Construct a line segment AB with any measurement. Draw two circles where one circle crosses point A and the other circle crosses point B. Where for one circle A is the center and AB is the radius and the other circle has B as the center and BA as the radius. Mark the intersection of the two circles as C. Complete the triangle by connecting A to C and B to C creating ABC. As we know that AB is the radius of one circle with A as the center, we can also consider AC as the radius of this circle making all the radii equal hence AB = AC (see yellow circle). AB can also be considered as the radius for the other circle with center B because according to the reflexive property of addition, BA = AB. And for the same circle, BC can also be considered as a radius hence AB = BC (see blue circle). Since AB = AC and AB = BC then we can say AC = BC according to the transitive property of equality. Therefore, all three lines are equal to each other making ABC an equilateral triangle.
Important Notes
 The transitive property of equality : If a = b and b = c, then a = c
 This property can be applied to numbers, algebraic expressions, and various geometrical concepts like congruent angles, triangles, circles, etc.
Related Topics
Listed below are a few topics related to transitive property of equality, take a look.
Transitive Property of Equality Examples

Example 1: The weight of a novel is the same as the weight of a storybook. The storybook weighs half the weight of a textbook. If the weight of the textbook is 1.6 lb, what is the weight of the novel?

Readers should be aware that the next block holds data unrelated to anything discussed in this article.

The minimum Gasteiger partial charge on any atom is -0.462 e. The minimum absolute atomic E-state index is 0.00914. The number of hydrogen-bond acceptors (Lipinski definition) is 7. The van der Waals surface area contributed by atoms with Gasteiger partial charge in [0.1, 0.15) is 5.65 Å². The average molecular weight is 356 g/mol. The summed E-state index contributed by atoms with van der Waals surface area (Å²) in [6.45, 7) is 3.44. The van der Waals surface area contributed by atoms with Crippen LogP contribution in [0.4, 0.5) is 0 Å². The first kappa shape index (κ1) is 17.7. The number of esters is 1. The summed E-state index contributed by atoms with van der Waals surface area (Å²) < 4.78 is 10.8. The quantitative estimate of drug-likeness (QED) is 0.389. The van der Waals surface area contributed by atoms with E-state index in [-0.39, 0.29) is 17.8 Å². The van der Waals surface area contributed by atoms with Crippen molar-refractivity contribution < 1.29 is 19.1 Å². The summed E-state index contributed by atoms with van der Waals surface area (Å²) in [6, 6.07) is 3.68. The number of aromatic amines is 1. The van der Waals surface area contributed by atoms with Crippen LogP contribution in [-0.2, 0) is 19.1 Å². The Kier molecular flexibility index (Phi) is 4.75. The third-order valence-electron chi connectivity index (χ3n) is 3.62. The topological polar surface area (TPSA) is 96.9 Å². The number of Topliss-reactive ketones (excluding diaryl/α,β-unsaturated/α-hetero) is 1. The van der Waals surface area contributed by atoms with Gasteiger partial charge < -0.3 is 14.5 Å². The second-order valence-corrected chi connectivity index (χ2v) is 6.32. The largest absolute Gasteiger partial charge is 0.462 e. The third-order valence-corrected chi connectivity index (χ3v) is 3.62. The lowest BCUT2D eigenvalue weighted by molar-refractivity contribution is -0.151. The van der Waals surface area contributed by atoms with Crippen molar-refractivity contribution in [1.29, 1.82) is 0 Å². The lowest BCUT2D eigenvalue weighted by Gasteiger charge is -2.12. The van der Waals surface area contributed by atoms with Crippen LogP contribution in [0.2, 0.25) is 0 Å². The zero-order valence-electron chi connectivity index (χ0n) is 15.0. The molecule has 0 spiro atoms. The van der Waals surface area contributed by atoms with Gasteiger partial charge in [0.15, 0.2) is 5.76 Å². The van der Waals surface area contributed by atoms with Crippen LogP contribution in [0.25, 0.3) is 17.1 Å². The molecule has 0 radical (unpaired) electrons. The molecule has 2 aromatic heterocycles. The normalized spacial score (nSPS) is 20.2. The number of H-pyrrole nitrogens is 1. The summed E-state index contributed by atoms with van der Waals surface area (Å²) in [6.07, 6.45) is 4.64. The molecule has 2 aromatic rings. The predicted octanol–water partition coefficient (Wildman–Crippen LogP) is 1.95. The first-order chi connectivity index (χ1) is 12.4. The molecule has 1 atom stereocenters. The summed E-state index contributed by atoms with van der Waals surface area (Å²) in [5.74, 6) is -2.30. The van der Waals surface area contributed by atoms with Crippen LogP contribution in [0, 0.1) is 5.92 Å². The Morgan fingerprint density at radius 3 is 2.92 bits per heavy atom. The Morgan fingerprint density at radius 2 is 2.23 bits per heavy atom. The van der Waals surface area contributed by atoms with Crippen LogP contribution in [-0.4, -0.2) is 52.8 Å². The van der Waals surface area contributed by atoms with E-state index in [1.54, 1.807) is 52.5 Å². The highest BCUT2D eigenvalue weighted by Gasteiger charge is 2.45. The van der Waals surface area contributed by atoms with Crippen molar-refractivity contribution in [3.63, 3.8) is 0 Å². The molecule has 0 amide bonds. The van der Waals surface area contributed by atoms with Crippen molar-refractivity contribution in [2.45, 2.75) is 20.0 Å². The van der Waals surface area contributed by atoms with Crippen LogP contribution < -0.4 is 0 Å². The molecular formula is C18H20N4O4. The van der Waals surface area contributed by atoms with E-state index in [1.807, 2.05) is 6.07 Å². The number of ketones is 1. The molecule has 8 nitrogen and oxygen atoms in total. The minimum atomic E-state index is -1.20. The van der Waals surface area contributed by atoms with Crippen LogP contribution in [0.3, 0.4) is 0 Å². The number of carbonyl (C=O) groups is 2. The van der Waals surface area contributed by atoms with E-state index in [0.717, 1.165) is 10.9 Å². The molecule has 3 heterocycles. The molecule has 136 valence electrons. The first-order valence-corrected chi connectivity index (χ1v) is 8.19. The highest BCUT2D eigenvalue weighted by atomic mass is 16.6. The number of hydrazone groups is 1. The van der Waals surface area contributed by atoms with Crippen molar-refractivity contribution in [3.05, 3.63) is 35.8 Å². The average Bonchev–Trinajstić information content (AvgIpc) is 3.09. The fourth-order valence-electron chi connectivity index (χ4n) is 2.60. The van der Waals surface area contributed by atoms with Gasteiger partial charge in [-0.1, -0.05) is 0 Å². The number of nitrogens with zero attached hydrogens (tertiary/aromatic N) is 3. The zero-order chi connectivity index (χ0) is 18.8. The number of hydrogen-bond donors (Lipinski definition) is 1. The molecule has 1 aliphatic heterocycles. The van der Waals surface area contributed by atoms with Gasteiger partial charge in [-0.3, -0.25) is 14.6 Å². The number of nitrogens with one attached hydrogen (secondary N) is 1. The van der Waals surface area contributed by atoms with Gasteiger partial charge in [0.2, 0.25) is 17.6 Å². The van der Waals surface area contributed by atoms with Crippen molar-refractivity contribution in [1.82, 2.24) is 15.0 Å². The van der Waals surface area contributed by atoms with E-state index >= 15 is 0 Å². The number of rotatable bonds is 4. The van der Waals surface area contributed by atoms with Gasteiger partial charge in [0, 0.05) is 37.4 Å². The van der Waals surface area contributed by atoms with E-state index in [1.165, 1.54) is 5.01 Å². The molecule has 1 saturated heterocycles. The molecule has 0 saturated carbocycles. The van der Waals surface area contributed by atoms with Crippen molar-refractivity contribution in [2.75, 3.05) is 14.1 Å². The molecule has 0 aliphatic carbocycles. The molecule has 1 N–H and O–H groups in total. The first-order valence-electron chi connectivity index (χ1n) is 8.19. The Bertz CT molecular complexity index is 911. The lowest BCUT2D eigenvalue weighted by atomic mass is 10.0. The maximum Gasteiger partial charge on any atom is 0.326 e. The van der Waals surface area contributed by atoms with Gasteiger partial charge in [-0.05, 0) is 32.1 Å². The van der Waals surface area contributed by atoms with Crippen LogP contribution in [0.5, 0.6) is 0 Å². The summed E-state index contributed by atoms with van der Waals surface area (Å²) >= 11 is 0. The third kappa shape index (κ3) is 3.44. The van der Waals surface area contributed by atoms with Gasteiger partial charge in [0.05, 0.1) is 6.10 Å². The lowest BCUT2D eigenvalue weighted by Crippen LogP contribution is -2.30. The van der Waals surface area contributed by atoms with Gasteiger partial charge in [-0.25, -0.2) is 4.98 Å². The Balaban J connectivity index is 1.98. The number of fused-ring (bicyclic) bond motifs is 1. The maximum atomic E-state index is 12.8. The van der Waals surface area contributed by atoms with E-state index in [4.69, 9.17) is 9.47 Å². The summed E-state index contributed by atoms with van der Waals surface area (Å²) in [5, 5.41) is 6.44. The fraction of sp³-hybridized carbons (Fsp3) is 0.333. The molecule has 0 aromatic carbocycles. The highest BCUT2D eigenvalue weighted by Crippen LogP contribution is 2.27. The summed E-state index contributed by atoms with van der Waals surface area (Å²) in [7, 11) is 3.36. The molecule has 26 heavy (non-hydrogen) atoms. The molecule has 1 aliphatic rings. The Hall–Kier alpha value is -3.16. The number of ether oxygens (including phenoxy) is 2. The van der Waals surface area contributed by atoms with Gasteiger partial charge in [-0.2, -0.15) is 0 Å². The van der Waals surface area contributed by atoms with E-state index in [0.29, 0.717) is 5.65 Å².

Solution:
Let the weight of the novel, storybook, and textbook be (w)_{n}, (w)_{s}, (w)_{t}
The weight of the novel is the same as the weight of the storybook. This indicates:
(w)_{n} = (w)_{s} (Equation 1)
The storybook weighs half the weight of the textbook. This indicates:
(w)_{s} = 1/2 × (w)_{t} (Equation 2)
Combining Equation 1 and Equation 2, we get,
(w)_{n} = 1/2 × (w)_{t} (by transitive property)
= 1/2 × 1.6
= 0.8
Therefore, the weight of the novel is 0.8 lb.

Example 2: Lucy is given the information that line p II line q and line q II line r. She wants to know the relation between angles a and b. Can you help her find the answer?
Solution: Since, line p II line q and line q II line r, therefore, by transitive property of equality line p II line r.
We know that when two lines are parallel, the corresponding angles are equal. Here, a and b are corresponding angles. Hence, they have equal measure.
Therefore, angle a = angle b.

Example 3: Susan gives two hints to Mike and challenges him to find the relation between x and z. Hints : x+ y = z, z = 2y. Let's find out how Mike can complete this task.
Solution: Given,
x + y = z (Equation 1)
z = 2y (Equation 2)
By transitive property of equality we get,
x + y = 2y
x = 2y  y
x = y
Therefore, x = y.
Practice Questions on Transitive Property of Equality
FAQs on Transitive Property of Equality
What is Transitive Property Proof?
The transitive property is an axiom. That means, it is a universally accepted truth. Hence, we don't need to prove this property.
When Can You Use Transitive Property?
We can use the transitive property when we have three or more quantities of the same kind related by some rule.
What is the Difference Between Transitive Property and Substitution Property?
According to the substitution property, when two things are equal, then one of them can replace the other in an expression i.e. a = b and x = a−3, then x = b−3
According to the transitive property, when two quantities are equal to the third quantity, then they are equal to each other i.e. a = b and a = c, then b = c
How Do You Remember Transitive Property of Equality?
Transitive property of equality can be seen among parallel lines along with numbers and equations.
visual curriculum